Evidence Supporting Extracorporeal Shockwave Therapy for Acute and Chronic Soft Tissue Wounds
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Focused, high-energy ESWT is utilized for delayed union and non-union of fractures, as well as lithotripsy; however, defocused, low-energy shockwaves are applied for soft tissue indications.
Shockwaves for use in medicine can be generated using different physical principles: electrohydraulic, electromagnetic, piezoelectric, and radial (Figure 2a). It is important to note that electromagnetic and piezoelectric sources only produce a typical shockwave in the focal area, whereas electrohydraulic systems produce shockwaves outside of the focal area as well. Figure 2b shows the differences in the acoustic pressure waves produced between electrohydraulic and radial shockwave sources.
Electrohydraulic. The original method of shockwave generation (used in the Dornier HM3) was electrohydraulic, meaning that the shockwave is produced via spark-gap technology. Electrohydraulic (Spark Gap) systems incorporate an electrode (spark plug) submerged in a water-filled housing comprised of an ellipsoid and a patient interface. The electrohydraulic generator initiates the shockwave by an electrical spark produced between the tips of the electrode (Figure 3). Vaporization of the water molecules between the tips of the electrode produces an explosion, thus creating a spherical shockwave. The shockwave is then reflected from the inside wall of a metal ellipsoid to create a focal point of shockwave energy in the target tissue.
Electromagnetic. Electromagnetic systems utilize an electromagnetic coil and an opposing metal membrane. A high current pulse is released through the coil to generate a strong magnetic field, which induces a high current in the opposing membrane. The magnetic field, in turn, induces a high current in the opposing membrane and accelerates the metal membrane away from the coil. These electromagnetic forces induce a slow and low acoustical pulse that is focused by an acoustic lens to direct the shockwave energy to the target tissue.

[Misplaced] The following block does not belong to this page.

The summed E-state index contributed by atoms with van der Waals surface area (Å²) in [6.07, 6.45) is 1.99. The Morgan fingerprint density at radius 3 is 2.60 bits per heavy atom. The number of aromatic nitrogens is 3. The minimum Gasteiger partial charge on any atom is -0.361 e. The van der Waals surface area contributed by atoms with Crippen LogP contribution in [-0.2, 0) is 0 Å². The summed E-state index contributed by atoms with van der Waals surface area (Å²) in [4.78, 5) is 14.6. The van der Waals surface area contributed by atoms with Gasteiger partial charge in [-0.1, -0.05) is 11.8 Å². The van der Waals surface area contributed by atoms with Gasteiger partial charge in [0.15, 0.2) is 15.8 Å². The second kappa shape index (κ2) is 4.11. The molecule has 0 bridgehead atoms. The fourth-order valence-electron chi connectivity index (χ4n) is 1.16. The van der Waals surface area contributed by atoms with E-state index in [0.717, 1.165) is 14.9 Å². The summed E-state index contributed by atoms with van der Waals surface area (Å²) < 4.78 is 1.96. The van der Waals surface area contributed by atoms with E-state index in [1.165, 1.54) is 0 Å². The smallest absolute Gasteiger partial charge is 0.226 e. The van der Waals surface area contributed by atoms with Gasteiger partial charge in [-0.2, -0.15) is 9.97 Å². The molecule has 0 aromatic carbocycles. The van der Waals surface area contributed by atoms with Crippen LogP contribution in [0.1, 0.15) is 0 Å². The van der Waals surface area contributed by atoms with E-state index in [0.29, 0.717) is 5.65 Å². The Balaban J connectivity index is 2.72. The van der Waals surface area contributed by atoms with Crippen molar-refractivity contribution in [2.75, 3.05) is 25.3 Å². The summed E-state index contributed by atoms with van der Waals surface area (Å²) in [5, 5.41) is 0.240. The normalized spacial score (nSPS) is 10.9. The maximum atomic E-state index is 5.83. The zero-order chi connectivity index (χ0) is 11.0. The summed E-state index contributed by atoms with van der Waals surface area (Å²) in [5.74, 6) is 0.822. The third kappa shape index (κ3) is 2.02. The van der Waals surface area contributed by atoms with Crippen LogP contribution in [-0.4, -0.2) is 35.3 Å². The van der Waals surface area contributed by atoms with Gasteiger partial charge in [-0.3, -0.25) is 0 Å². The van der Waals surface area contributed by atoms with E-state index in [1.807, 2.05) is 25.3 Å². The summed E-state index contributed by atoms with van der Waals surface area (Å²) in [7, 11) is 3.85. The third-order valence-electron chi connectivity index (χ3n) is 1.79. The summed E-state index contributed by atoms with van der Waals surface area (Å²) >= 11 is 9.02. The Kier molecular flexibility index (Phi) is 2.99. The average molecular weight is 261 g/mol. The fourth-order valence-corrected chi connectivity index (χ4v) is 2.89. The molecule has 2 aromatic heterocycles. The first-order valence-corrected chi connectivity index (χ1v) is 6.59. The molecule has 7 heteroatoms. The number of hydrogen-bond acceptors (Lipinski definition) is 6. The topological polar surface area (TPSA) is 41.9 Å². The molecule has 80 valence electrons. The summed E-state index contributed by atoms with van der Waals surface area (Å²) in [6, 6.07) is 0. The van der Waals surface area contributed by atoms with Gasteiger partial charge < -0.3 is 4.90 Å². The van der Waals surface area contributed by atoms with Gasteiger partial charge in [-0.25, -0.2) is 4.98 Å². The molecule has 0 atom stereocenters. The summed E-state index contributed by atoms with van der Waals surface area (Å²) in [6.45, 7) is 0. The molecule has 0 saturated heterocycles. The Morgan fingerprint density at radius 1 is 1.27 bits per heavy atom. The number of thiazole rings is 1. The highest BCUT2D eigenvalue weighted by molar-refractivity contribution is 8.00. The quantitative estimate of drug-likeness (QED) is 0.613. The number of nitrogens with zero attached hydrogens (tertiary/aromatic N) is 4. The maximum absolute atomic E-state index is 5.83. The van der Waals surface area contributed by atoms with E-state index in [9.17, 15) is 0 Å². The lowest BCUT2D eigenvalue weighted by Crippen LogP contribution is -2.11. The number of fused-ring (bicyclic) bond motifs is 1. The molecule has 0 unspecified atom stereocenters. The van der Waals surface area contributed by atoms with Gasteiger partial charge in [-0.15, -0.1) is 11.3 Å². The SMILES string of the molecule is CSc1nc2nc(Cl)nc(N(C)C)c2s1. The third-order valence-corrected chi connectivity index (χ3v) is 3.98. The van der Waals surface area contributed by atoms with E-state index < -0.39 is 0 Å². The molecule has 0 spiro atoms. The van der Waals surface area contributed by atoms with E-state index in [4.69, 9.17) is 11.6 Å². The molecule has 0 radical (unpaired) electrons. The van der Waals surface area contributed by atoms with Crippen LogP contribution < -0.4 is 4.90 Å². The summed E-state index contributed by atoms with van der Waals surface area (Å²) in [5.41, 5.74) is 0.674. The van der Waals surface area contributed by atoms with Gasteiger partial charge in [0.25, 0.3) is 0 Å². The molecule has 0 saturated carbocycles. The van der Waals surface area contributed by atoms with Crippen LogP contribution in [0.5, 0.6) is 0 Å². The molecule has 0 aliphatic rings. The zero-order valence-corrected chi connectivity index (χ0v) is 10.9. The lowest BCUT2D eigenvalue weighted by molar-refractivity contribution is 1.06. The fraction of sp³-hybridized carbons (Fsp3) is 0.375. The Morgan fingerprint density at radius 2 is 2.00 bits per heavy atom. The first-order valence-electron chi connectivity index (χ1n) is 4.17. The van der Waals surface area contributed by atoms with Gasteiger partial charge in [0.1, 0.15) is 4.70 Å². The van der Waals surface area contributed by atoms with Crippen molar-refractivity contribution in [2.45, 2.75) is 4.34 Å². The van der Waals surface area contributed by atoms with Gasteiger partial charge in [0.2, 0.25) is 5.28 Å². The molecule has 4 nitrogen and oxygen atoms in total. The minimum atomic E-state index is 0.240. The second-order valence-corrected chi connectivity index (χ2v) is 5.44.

Piezoelectric. The piezoelectric effect produces mechanical stress via application of electricity. Piezoelectric ceramics or crystals, set in a water-filled container, are stimulated via high-frequency electrical pulses. The alternating stress/strain changes in the material create ultrasonic vibrations resulting in the production of a shockwave.
Radial. While focused ESWT is used to produce effects in deeper tissue and deliver higher density flux of energy to the tissue and can be used rather for destruction (0.15–0.6 mJ/mm2), ie, urinary stone lithotripsy, shockwaves indicated for soft tissue application are utilized for treatment of larger areas and delivery of lower energy density flux (0.08–0.25 mJ/mm2). In wound care, typically a larger surface area is necessary to achieve energy transfer via the shockwave therapy, and the head has a parabolic instead of an ellipsoid reflector. Positioning the opposing electrodes at the primary focus (F1) in a parabolic reflector will result in a planar wave, which is emitted after the reflection of the primary spherical wave.